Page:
Joker is on release now in Cineworld, and paints a striking picture of a descent into madness.
Director Todd Phillips collaborates with star Joaquin Phoenix to bring us the story of Arthur Fleck, an aspiring stand-up comic who suffers a litany of humiliations during his life in Gotham City. When these tragedies reach critical mass, Fleck adopts a terrifying new persona and, with more than a dash of irony, finds that far from being invisible he now gets to have the last laugh.
Departing from the standard approach of many comic book movies, Phillips instead pays reference to the classic movies of Martin Scorsese. Here are all the ways he does so, in the process fashioning Joker as a very different type of movie for the genre.
1. The visuals
It's evident on seeing Joker how studiously Todd Phillips and cinematographer Lawrence Sher have replicated the decaying New York world of Martin Scorsese. In particular, the film owes a debt to Scorsese's seething 1976 masterpiece Taxi Driver, which famously began with Robert De Niro's tortured cabbie Travis Bickle emerging from a Hadean, red-tinged cloud of steam.
The squalid interiors of Fleck's apartment, bathed in equal parts shadow and queasy, jaundiced hues of green and yellow, owe a clear debt to the scenes set inside Bickle's own flat. And wider context comes from the background television noise, with its references to plagues of 'super rats' and garbage strikes, and also the graffiti-strewn exteriors showing Gotham's streets.
It's a deliberate move from both director and the director of photography to locate this particular origin story in a very different realm from the conventional comic book movie. In this instance, Fleck's psychological collapse is foreshadowed by the seedy world around him – this Joker is created, not born, although his identity is also shaped by plenty of inner demons.
2. The sound design
Scorsese's movies are famously immersive, with the urban clamour of the streets invading every facet of his characters' lives. Taxi Driver is another famous example of this – even when sequestered inside his own apartment, Travis Bickle can't escape the blaring car horns and emergency sirens from outside. It creates a cauldron of tension that hastens his collapse.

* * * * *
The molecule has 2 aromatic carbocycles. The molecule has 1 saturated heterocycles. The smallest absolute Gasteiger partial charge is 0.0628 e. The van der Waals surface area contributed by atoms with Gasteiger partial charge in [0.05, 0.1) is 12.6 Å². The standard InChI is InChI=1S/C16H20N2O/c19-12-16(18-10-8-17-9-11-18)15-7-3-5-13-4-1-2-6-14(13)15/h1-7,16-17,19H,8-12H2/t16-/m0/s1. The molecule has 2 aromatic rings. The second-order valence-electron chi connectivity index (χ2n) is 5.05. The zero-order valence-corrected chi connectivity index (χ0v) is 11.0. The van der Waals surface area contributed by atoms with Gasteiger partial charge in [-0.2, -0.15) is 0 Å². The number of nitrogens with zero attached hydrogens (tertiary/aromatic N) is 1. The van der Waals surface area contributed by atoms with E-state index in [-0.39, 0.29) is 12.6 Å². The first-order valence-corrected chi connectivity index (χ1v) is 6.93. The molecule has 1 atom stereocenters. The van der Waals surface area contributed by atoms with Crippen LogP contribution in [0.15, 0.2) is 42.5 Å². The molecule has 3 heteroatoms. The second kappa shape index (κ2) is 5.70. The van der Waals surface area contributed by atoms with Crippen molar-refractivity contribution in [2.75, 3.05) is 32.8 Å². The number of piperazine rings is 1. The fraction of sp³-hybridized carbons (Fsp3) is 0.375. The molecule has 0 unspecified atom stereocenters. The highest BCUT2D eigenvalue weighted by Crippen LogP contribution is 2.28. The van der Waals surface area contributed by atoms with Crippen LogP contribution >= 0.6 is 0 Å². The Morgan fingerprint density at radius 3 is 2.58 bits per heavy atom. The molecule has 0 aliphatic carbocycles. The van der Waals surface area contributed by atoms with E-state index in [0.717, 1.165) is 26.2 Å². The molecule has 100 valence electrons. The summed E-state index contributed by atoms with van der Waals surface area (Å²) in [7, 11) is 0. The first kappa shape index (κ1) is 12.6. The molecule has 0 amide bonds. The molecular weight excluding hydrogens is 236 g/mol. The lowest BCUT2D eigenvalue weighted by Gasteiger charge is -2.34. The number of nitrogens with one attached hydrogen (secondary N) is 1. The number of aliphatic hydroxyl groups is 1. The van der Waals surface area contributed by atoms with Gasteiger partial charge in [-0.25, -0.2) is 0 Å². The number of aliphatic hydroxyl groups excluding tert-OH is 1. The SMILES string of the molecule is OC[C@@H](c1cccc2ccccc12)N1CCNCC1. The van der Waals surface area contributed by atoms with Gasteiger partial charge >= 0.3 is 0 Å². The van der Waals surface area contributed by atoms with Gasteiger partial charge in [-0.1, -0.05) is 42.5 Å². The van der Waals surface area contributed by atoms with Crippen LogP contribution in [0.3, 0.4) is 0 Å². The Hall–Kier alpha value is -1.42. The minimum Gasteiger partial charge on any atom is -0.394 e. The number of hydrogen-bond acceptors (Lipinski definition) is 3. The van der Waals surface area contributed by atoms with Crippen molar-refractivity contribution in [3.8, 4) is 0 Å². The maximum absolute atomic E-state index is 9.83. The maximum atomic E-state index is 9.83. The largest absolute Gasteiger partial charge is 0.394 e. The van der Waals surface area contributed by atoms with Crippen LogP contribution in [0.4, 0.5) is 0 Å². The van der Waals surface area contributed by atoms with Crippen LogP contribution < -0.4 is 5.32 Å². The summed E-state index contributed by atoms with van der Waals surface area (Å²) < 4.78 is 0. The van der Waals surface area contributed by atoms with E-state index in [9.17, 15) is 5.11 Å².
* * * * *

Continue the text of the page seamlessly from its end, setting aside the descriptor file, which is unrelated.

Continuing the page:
Phillips replicates this aesthetic in Joker, right down to the sound of traffic and horns outside Fleck's apartment building. It shows how the morally empty world of Gotham steadily gets under the skin of the central character, and helps turn him insane.
3. The score
Joker is notable for how it's only the second comic book movie to be scored by a woman. Earlier this year, Pinar Toprak delivered a rousing accompaniment to Marvel Cinematic Universe movie Captain Marvel, but clearly Joker demands a very different approach.
Phillips turned to Chernobyl composer Hildur Guðnadóttir, whose soundtrack toils with a sense of despair and unease. It's heavy on the cello arrangements, which reflect the tragedy of Fleck's eventual transformation – admittedly, this is different from the sultry jazz of Bernard Herrmann's iconic score for Taxi Driver.
However, during the violent moments, the Joker score pounds with all the timpani force that Herrmann's music did during Taxi Driver's more disturbing scenes. It's a subtle comparison, but one that becomes apparent on a study of the two soundtracks.
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4. The themes
It's not hard to draw storytelling comparisons between Joker and the films of Scorsese. The sense of broiling urban alienation is, as we've already said, drawn directly from Taxi Driver. However, there's an entire strand to the Joker movie that pays reference to another Scorsese masterpiece, The King of Comedy.
This pitch-black study of narcissism and the perils of fame stars Robert De Niro as Rupert Pupkin, a loner who is hellbent on becoming a stand-up comic. To this end, he kidnaps his idol, Jerry Langford (Jerry Lewis), with the aim of blackmailing his way into the big time.
The presence of De Niro in the Joker cast as stand-up host Murray Franklin is more than enough to make the comparison obvious. And Joker actively plays on the uncomfortable themes of The King of Comedy by showing us Fleck's daydreams in which he's taken under the wing of his idol Franklin. Of course, Fleck's aspirations backfire and become another part of the critical mass of tragedies that hasten his downfall.
One of the greatest scenes to underline this is the comedy club moment where Fleck observes a stand-up act, and pointedly cackles out of step with the rest of the audience. It's unnerving, darkly funny and shows us that this Joker origin tale is no laughing matter.
5. Joaquin Phoenix's performance
All of the movie's themes coalesce in the central, tortured figure of Joaquin Phoenix as Arthur himself. The actor is famous for his disturbing, animalistic portrayals in the likes of The Master and You Were Never Really Here, and he fully commits himself to the role of disturbed loner Fleck, twisting his body into all manner of contortions while painting a vivid picture of his inner torment.
There are comparisons to be drawn with Travis Bickle, and there's been a big Oscar push behind Phoenix's portrayal. Whether this controversial film will prove too divisive with Academy Awards voters remains to be seen, but there's no denying the power of this most mercurial of actors.